Between the 11th – 16th centuries, Fife attracted pilgrims from near and far to the shrines of St. Andrew and St. Margaret.
They followed their faith, in search of miracles, cures, forgiveness and adventure.
A network of ferries, bridges, wells, chapels and accommodation was built to facilitate the safe passage of these pilgrims.
As part of the Scottish Pilgrim Journeys, which aims to help people explore the country’s sacred places, the 70-mile route will link together many examples of the region’s medieval and pilgrim heritage, using Fife’s existing network of rights of way, paths and tracks to offer varied opportunities from a long distance route, supplemented by a number of shorter or circular routes.
The project will seek to uncover and tell the story of pilgrimage through imaginative interpretation and activities.
Stuart Beattie, director of the Scottish’s Church Trust, who oversees the Pilgrim Journeys, said: “The Journeys are based on the book written by the Rev Donald Smith.
“His book, ‘The Pilgrim Guide to Scotland’, is a introduction to Scotland’s major pilgrim routes, which covers every regionof Scotland and offers inclusive, simple devotional directions related to each journey.
“There are more than 500 churches along each of these different routes, and the journeys give the public access to these buildings that they might not have had before.
“The journey’s are also suitable for everyone. Yes they can walk them, but they can also travel along these routes by car and or they can cycle.
“Not everybody has the means or the ability to walk these kind of distances.”
In taking part in the pilgrimages, it’s a win-win situation for both those taking part and the churches as Stuart explains.
He said: “The public benefit from taking part in these sacred journey’s and by visiting the churches along the way, the building too benefit.
“We are opening up these places of worship to more people so it really is a win-win situation.”
Each journey follows the route of a particulat saint, and are based on true accounts.
“It helps to have prior knowledge of the saints whose route you are following,” Stuart continued.
“Following in their foootsteps is a very spiritual experience.”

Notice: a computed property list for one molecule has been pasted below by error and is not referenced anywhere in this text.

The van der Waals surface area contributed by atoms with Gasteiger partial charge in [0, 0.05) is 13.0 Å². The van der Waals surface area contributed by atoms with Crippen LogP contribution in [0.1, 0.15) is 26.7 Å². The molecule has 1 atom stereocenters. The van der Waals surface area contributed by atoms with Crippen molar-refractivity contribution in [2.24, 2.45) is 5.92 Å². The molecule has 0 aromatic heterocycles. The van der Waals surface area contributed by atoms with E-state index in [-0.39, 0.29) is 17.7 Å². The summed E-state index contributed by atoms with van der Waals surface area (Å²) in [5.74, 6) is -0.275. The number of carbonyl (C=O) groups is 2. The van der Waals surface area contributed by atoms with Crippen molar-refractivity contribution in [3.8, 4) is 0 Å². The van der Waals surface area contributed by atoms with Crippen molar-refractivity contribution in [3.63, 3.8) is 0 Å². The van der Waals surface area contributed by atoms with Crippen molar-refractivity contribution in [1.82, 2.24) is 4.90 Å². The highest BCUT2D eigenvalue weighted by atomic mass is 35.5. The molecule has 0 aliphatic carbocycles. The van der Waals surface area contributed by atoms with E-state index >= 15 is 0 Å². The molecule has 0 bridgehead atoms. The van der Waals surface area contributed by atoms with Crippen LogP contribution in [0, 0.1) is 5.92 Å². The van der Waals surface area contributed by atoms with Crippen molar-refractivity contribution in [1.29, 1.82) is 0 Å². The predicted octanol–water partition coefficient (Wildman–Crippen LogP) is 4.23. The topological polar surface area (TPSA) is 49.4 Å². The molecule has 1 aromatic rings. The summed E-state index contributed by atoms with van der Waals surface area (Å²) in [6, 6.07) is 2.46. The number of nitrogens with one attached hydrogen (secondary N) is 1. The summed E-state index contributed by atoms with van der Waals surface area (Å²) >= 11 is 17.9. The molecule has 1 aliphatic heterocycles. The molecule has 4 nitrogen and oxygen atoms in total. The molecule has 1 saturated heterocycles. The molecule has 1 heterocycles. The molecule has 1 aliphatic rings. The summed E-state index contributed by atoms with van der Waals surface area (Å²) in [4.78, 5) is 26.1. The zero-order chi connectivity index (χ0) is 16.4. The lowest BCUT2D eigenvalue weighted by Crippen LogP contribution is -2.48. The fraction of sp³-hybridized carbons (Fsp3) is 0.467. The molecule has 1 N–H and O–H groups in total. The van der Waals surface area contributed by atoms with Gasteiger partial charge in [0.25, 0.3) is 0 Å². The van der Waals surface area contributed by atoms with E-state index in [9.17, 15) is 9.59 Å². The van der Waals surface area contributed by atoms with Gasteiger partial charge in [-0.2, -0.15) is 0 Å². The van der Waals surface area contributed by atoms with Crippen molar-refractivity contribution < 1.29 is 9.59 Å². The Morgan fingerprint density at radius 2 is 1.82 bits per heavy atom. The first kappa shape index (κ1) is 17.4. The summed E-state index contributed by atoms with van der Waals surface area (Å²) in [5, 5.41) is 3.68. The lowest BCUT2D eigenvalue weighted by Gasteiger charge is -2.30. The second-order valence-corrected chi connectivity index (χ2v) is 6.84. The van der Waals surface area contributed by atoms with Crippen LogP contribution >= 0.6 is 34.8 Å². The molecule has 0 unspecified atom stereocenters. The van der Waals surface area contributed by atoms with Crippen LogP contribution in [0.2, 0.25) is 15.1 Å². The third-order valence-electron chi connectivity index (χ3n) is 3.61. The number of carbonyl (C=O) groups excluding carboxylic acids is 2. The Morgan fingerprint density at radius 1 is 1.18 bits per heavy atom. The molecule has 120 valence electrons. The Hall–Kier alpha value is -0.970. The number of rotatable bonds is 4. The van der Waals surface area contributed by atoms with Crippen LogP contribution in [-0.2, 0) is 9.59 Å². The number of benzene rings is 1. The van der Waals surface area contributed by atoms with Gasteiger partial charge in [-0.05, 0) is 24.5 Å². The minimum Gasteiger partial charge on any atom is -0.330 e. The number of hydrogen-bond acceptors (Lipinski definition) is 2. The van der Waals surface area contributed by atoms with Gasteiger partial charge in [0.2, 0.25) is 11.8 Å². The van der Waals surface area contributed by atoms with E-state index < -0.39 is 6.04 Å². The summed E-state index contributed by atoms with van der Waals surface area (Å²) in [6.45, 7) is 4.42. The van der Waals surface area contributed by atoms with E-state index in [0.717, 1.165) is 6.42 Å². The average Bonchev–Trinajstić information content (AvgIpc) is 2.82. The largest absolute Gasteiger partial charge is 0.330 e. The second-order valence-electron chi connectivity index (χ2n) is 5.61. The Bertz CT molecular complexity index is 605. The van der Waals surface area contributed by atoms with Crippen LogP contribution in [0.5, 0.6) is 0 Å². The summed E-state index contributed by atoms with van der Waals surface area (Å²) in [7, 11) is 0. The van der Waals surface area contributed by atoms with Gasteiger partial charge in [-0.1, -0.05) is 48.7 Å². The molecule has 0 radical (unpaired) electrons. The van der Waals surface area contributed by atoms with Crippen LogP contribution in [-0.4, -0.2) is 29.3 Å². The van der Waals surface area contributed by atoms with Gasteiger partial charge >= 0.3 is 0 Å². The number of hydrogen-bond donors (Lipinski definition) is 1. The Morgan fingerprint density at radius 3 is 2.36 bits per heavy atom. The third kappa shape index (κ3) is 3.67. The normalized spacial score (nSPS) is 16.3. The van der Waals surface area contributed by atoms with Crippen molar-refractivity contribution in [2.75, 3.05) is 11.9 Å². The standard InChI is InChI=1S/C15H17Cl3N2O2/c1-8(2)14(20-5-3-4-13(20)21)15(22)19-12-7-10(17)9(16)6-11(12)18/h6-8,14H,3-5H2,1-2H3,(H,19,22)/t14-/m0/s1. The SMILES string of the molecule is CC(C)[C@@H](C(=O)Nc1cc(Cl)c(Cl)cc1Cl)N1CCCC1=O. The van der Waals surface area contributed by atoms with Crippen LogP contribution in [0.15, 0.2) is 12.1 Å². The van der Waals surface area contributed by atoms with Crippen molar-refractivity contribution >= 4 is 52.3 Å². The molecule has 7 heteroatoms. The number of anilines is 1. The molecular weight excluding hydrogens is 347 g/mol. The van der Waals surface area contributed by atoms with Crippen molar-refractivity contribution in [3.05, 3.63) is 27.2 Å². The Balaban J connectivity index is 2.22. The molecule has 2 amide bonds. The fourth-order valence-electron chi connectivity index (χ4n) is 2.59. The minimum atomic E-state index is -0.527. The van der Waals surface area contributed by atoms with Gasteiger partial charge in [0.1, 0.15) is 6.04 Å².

Following the route of St Margaret, it starts not in the Kingdom, but within the castle walls of St Margaret’s chapel – the oldest surviving building in Edinburgh.
Onwards to Fife, and the River Forth is profoundly connected with Margaret’s story. It’s here she arrived on the north shore as a storm tossed refugee.
Later she founded the Queen’s Ferry to give pilgrims safe passage to the shrine of St Andrew, whom she especially honoured as one of the first disciples.
At South Queensferry the Priory Church of St Mary of Mount Carmel marks the pilgrim hostel above the original landing stage.
Nowadays, boats leave from the pier at the other end of the village, from where you can sail to Inchcolm Island.
In Margaret’s time Dunfermline was the capital of Scotland and it was also her first home.
Amongst the atmospheric riches are the remains of the palace, the inspirational Benedictine Abbey founded by Margaret, and the Abbey Church where Robert the Bruce is buried.
And it’s from Dunfermline that St Margaret’s Pilgrim Way begins.
Heading inland towards Falkland, there’s the opportunity to visit Parish Churches in Kelty, Kinross, Milnathort and Scotlandwell before coming to a stop at Falkland Parish Church.
Taking the coastal route towards St Andrews, passes landmarks including Columba’s Parish Church in Burntisland, Kinghorn Parish Church, Kirkcaldy Old Parish Church and the tower of the former St Serf’s Church and Crail Parish Church as well as historic pilgrimage paths such as the Waterless Way at Ceres.
All routes end in front of the grand ruins of St Andrews Cathedral – a city whose original street layout was designed to cater for the constant influx of pilgrims from all across Europe.
For more on the journey, visit www.scotlandspilgrimjourneys.com.